Route 136: Scenic road sign seen as more protection for classic bridge in Westport
WESTPORT — In what appears to serve as yet another layer of protection against replacement of the Bridge Street Bridge, a deep blue scenic road sign has been firmly planted at each end of the 1.8-mile stretch of Route 136.
In June the state Department of Transportation released its Rehabilitation Studies Report of the 132-year-old bridge and recommended either “major rehabilitation” or “structure replacement.” The scenic road designation, determined by the state Scenic Roads Advisory Committee, is looked at by many as another way to preserve the historic span. The bridge is listed on the National Register of Historic Places.
Morley Boyd, a member of the Westport Preservation Alliance, who was instrumental in the application process, said although they started the initiative as a way to save the bridge, they soon uncovered how significant the route was.
“Of course the process did start out, in all candor, as a thought argument about how to conserve the bridge, but as we looked into the program, I was thinking, ‘My god, here we have 1.8 miles that not only includes 22 acres of open space, but 48 documented historic resources, including one of the most significant barns in the state of Connecticut, the Gault Barn,’ ” Boyd said.
Starting at the west end of the Bridge Street Bridge, officially known as the William F. Cribari Memorial Bridge, the designation runs until Route 136 intersects with the Post Road and Compo Road South by the Compo Acres Shopping Center. At the intersection of Post Road and Compo Road South is the site where 18 citizen soldiers from Westport took on 1,800 British soldiers in April 1777 and where the first shots were fired in the raid on Danbury, according to Boyd.
“In 1.8 miles we realized that we have not just scenic views, but important connections to historic landmarks from our agricultural, maritime, revolutionary war past,” he said.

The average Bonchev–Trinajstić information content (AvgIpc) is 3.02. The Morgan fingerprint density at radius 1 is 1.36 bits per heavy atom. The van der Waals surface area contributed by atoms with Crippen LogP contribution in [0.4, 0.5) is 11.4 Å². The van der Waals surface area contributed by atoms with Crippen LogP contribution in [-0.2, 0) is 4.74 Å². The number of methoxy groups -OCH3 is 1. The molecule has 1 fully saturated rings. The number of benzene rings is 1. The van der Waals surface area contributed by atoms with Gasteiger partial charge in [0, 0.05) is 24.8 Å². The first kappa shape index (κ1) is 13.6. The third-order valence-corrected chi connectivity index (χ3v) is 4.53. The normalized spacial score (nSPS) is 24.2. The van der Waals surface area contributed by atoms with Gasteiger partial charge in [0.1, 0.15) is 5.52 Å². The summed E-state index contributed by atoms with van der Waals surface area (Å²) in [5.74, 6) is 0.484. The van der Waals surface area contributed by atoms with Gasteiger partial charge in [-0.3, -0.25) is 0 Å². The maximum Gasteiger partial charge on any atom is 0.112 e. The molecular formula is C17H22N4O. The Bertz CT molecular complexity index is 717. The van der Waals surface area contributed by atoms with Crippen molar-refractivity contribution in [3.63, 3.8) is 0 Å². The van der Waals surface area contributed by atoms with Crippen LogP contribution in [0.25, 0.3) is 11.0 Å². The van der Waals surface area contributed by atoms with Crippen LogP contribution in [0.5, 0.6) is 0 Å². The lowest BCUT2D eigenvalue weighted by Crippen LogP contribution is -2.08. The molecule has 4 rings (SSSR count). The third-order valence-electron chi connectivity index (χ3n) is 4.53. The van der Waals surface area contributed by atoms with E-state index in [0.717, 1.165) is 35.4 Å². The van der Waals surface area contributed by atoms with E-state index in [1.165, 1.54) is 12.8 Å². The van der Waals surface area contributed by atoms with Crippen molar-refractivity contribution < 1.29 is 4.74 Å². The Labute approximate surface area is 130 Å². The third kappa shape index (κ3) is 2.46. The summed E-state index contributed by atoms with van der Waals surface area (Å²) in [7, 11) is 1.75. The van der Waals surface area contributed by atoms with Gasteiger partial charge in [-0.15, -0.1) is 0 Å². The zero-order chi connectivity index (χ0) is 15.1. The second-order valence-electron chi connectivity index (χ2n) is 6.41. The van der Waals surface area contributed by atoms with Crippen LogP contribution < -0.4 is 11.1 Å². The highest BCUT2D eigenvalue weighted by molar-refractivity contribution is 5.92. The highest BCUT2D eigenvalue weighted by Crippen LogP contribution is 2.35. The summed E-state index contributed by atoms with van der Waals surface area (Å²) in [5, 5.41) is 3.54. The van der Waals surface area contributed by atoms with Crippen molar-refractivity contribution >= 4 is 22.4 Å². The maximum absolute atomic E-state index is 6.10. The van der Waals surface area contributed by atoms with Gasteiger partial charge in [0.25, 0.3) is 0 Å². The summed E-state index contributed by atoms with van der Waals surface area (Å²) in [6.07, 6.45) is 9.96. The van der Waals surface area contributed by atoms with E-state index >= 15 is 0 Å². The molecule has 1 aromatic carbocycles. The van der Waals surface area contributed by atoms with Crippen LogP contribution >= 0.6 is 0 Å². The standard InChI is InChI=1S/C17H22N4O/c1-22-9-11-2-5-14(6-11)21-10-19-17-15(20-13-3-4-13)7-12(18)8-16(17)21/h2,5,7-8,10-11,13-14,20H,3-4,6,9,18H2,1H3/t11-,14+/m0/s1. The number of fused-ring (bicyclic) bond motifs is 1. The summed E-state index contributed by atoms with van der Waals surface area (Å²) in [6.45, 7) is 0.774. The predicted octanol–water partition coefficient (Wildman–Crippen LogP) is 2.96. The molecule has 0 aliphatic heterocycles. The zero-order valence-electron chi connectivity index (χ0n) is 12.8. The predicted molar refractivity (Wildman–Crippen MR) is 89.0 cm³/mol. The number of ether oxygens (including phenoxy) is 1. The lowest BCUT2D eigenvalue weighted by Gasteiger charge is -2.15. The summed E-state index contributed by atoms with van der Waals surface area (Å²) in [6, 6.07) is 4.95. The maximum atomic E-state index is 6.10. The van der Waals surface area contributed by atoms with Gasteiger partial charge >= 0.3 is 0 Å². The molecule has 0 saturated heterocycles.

Wendy Crowther, Selectwoman Helen Garten and John Suggs, alliance members, submitted the application. The scenic designation focuses a keener eye to any possible changes to the area.
“If the state wants to make any changes to this piece of the roadway, it has to go through a separate commission, the Scenic Roads Advisory Committee,” Crowther said. “They have to decide whether it’s going to hurt the scenic assets along the route … and it puts some limitations on the state.”
The official who determines the status of scenic roads, Colleen Kissane, chairwoman of the state Scenic Roads Advisory Committee said there are around 300 scenic roads in the state and the state only gives out one or two designations on average.
“More than not, they (applications) are rejected for one reason or another,” Kissane said.
Kissane was swayed by the views and the history tied to the route along with what she described as an unprecedented and overwhelming amount of community pride for the road’s designation.
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